Rail Fares

– in the Scottish Parliament at 12:47 pm on 6 June 2024.

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Photo of Liam McArthur Liam McArthur Liberal Democrat 12:47, 6 June 2024

The next item of business is a members’ business debate on motion S6M-13270, in the name of Mark Ruskell, on permanently ending peak rail fares on ScotRail. The debate will be concluded without any question being put. Members who wish to participate should press their request-to-speak buttons now or as soon as possible.

Motion debated,

That the Parliament notes what it considers to be the success of the pilot scheme to remove peak rail fares, which has been in place since 2 October 2023 and has been further extended to the end of September 2024; believes that this has been an important tool in encouraging public transport use during the cost of living crisis, including for commuters in the Mid Scotland and Fife region; notes the belief that shifting commuters to low-carbon public transport is essential to drive down climate change emissions from the transport sector and contribute to the target of reducing car kilometres by 20% by 2030; further notes the support of the Scottish Trades Union Congress, and the rail unions RMT, ASLEF, TSSA and Unite, for the removal of peak time rail fares; notes the call to abolish peak time fares in the rail unions’ joint report, A Vision for Scotland’s Railways, published in October 2021, and further notes the calls on the Scottish Government to permanently abolish peak time rail fares.

Photo of Mr Mark Ruskell Mr Mark Ruskell Green

I thank members for signing the motion, and I thank those who have stayed to debate it.

Photo of Liam McArthur Liam McArthur Liberal Democrat

Please resume your seat Mr Ruskell.

I ask those leaving the public gallery to do so as quickly and quietly as possible.

Mr Ruskell, please resume.

Photo of Mr Mark Ruskell Mr Mark Ruskell Green

They may be running for their trains.

Last Wednesday, I was delighted to join passengers on the first train to Leven and Cameron Bridge since 1969. The Cabinet Secretary for Transport was with us, too. It was especially wonderful to join tenacious campaigners from the Levenmouth Rail Campaign. It is clear that those new stations will change lives.

Rail services are permanent and deliver far-reaching economic benefits, and investing in rail connects communities, offering a fixed, greener, cheaper transport option for as many people as possible. As a Green MSP, I have always been a strong advocate of investment in rail, new rail stations, decarbonisation and the reform of fare structures and pricing. I have repeatedly called for the nationalisation of ScotRail and the Caledonian sleeper, and, as the cabinet secretary knows, the Green group secured significant funding for rail as part of the Bute house agreement.

I think that we all agree that radically improving public transport is good for people, the economy and the planet. Back in 2021, I met the four rail unions outside Parliament for the launch of “A Vision for Scotland’s Railways”. We agreed on much in that report, and the removal of ScotRail’s peak-time fares was one of those ideas. We have been proud to fight for and win the removal of peak-time fares on ScotRail services for a trial six-month period, which started in October 2023. Alongside the four rail unions and tens of thousands of passengers who have felt the benefit of this transformative policy, we now call on the Scottish Government to make the change permanent.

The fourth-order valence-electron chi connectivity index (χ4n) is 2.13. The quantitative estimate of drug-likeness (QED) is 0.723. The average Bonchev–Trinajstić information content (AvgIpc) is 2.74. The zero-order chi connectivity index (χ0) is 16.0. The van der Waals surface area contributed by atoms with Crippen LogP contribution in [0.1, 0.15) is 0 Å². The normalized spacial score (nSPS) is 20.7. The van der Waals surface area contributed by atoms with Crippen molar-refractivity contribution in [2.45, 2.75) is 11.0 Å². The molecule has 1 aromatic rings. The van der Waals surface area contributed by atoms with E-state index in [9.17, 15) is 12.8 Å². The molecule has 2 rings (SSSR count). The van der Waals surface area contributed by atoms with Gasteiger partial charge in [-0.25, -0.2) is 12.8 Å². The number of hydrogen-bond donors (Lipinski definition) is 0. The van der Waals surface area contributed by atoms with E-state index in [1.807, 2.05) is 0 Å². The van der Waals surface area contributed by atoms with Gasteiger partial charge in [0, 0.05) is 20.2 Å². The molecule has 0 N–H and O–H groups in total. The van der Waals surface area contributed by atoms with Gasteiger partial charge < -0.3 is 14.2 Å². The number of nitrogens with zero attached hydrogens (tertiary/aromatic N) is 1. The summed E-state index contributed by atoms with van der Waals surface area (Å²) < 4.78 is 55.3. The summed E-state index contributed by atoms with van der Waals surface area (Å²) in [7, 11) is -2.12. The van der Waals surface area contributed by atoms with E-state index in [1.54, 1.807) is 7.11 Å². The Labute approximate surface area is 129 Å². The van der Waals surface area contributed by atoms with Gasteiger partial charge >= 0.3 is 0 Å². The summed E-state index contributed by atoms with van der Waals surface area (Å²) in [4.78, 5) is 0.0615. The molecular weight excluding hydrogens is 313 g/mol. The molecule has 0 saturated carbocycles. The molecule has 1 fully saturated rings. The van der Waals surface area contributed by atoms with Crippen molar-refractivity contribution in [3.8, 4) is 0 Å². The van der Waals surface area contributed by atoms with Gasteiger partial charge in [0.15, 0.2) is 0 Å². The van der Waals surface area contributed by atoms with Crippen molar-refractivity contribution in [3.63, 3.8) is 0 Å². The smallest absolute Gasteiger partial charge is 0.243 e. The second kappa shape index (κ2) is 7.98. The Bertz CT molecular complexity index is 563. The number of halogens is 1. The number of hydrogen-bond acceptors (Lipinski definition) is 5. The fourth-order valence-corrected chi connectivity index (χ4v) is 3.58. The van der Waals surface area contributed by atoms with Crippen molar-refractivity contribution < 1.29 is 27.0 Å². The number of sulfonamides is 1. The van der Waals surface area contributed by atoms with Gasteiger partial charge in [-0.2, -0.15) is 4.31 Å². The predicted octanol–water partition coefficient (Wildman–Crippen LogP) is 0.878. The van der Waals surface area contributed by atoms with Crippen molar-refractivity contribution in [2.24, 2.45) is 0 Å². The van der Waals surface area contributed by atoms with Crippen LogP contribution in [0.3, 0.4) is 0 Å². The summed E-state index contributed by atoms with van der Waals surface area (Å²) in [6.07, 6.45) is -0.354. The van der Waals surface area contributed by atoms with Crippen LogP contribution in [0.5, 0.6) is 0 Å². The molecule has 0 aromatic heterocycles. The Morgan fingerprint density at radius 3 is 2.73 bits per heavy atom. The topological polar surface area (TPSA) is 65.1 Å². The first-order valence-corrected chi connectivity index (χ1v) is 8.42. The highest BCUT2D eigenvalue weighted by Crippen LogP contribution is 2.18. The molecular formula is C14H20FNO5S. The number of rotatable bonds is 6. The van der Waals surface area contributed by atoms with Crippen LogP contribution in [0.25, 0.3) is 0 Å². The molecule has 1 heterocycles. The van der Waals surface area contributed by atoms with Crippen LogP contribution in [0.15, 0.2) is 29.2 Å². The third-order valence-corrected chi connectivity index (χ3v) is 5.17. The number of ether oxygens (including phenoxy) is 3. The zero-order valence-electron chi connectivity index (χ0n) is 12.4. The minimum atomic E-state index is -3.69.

Why do simpler and cheaper rail fares matter? Transport is responsible for about a third of our greenhouse gas emissions in Scotland. Road transport alone makes up about three quarters of those emissions, with a significant proportion coming from passenger car use. The Scottish Government says that it is still on track to achieve net zero by 2045. It also has the important target of reducing the number of car kilometres by 20 per cent by 2030. Significant, transformative investment in public transport, including rail, is essential if we are to have any hope of encouraging people out of polluting private cars and reducing Scotland’s carbon emissions.

Photo of John Mason John Mason Scottish National Party

Mark Ruskell talks about investment. Does he or anyone else know what the cost of the off-peak rail fare pilot is or is likely to be? That will be a factor in whether it can continue.

Photo of Mr Mark Ruskell Mr Mark Ruskell Green

John Mason makes a good point. There was an allocation in this year’s budget, but it is, of course, a changing picture. It depends on how many people get back on to the railways and whether we can see a modal shift.

We know that modal shift takes time. That is an important point in this debate, because it is about changing habits that have formed over a lifetime—a lifetime in which Governments of all shades have prioritised investment in roads and cars over investment in public transport.

Radical interventions in public transport fares clearly make a difference. Nearly 750,000 young people in Scotland now have access to free bus travel, and more than 137 million of those journeys have been made in just over two years. The national entitlement card for bus travel goes further by offering young people 50 per cent off train fares. We are already creating a generation whose first choice is public transport.